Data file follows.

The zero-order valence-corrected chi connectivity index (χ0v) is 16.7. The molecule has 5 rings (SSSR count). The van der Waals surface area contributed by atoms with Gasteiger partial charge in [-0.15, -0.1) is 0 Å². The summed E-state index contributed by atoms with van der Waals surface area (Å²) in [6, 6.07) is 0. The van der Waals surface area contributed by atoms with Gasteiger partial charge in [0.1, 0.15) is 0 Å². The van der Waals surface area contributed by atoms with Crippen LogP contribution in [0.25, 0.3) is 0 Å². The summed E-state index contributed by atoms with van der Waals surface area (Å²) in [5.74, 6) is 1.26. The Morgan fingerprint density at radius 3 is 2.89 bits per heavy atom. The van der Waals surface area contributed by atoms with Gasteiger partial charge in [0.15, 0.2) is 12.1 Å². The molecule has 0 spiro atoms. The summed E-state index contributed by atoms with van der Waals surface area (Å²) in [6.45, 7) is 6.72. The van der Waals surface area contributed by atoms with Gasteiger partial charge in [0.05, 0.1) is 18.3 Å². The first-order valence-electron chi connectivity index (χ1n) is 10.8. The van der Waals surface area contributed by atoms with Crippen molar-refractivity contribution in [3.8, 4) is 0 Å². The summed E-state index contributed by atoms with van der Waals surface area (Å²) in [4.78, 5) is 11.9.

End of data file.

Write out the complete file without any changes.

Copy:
The zero-order valence-corrected chi connectivity index (χ0v) is 16.7. The molecule has 5 rings (SSSR count). The van der Waals surface area contributed by atoms with Gasteiger partial charge in [-0.15, -0.1) is 0 Å². The summed E-state index contributed by atoms with van der Waals surface area (Å²) in [6, 6.07) is 0. The van der Waals surface area contributed by atoms with Gasteiger partial charge in [0.1, 0.15) is 0 Å². The van der Waals surface area contributed by atoms with Crippen LogP contribution in [0.25, 0.3) is 0 Å². The summed E-state index contributed by atoms with van der Waals surface area (Å²) in [5.74, 6) is 1.26. The Morgan fingerprint density at radius 3 is 2.89 bits per heavy atom. The van der Waals surface area contributed by atoms with Gasteiger partial charge in [0.15, 0.2) is 12.1 Å². The molecule has 0 spiro atoms. The summed E-state index contributed by atoms with van der Waals surface area (Å²) in [6.45, 7) is 6.72. The van der Waals surface area contributed by atoms with Gasteiger partial charge in [0.05, 0.1) is 18.3 Å². The first-order valence-electron chi connectivity index (χ1n) is 10.8. The van der Waals surface area contributed by atoms with Crippen molar-refractivity contribution in [3.8, 4) is 0 Å². The summed E-state index contributed by atoms with van der Waals surface area (Å²) in [4.78, 5) is 11.9.